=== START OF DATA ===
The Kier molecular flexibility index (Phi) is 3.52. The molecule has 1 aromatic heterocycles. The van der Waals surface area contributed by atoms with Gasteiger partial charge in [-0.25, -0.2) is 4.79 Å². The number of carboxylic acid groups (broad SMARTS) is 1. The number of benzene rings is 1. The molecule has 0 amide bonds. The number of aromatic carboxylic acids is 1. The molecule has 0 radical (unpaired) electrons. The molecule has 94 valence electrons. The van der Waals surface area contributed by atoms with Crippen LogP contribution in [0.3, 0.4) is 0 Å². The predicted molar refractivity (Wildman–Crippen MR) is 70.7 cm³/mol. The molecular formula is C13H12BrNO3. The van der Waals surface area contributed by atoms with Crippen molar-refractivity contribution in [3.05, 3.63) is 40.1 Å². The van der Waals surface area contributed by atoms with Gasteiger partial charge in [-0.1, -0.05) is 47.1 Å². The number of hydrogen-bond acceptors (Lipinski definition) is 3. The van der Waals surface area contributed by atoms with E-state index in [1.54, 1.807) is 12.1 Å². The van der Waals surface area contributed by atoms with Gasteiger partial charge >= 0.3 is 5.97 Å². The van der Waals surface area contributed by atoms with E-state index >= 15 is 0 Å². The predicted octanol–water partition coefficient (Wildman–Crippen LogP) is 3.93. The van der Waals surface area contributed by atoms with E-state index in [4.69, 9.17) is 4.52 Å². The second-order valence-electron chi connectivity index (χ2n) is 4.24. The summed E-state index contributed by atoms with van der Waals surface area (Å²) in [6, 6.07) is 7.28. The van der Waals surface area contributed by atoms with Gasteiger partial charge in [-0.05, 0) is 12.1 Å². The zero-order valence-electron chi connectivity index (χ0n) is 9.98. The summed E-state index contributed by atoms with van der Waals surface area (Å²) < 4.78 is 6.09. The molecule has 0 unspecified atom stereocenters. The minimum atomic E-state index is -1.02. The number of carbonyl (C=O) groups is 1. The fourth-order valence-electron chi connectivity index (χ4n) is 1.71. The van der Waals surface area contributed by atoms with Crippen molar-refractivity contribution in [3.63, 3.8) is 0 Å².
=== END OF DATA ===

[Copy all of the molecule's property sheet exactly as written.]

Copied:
The Kier molecular flexibility index (Phi) is 3.52. The molecule has 1 aromatic heterocycles. The van der Waals surface area contributed by atoms with Gasteiger partial charge in [-0.25, -0.2) is 4.79 Å². The number of carboxylic acid groups (broad SMARTS) is 1. The number of benzene rings is 1. The molecule has 0 amide bonds. The number of aromatic carboxylic acids is 1. The molecule has 0 radical (unpaired) electrons. The molecule has 94 valence electrons. The van der Waals surface area contributed by atoms with Crippen LogP contribution in [0.3, 0.4) is 0 Å². The predicted molar refractivity (Wildman–Crippen MR) is 70.7 cm³/mol. The molecular formula is C13H12BrNO3. The van der Waals surface area contributed by atoms with Crippen molar-refractivity contribution in [3.05, 3.63) is 40.1 Å². The van der Waals surface area contributed by atoms with Gasteiger partial charge in [-0.1, -0.05) is 47.1 Å². The number of hydrogen-bond acceptors (Lipinski definition) is 3. The van der Waals surface area contributed by atoms with E-state index in [1.54, 1.807) is 12.1 Å². The van der Waals surface area contributed by atoms with Gasteiger partial charge >= 0.3 is 5.97 Å². The van der Waals surface area contributed by atoms with E-state index >= 15 is 0 Å². The predicted octanol–water partition coefficient (Wildman–Crippen LogP) is 3.93. The van der Waals surface area contributed by atoms with E-state index in [4.69, 9.17) is 4.52 Å². The second-order valence-electron chi connectivity index (χ2n) is 4.24. The summed E-state index contributed by atoms with van der Waals surface area (Å²) in [6, 6.07) is 7.28. The van der Waals surface area contributed by atoms with Gasteiger partial charge in [-0.05, 0) is 12.1 Å². The zero-order valence-electron chi connectivity index (χ0n) is 9.98. The summed E-state index contributed by atoms with van der Waals surface area (Å²) < 4.78 is 6.09. The molecule has 0 unspecified atom stereocenters. The minimum atomic E-state index is -1.02. The number of carbonyl (C=O) groups is 1. The fourth-order valence-electron chi connectivity index (χ4n) is 1.71. The van der Waals surface area contributed by atoms with Crippen molar-refractivity contribution in [3.63, 3.8) is 0 Å².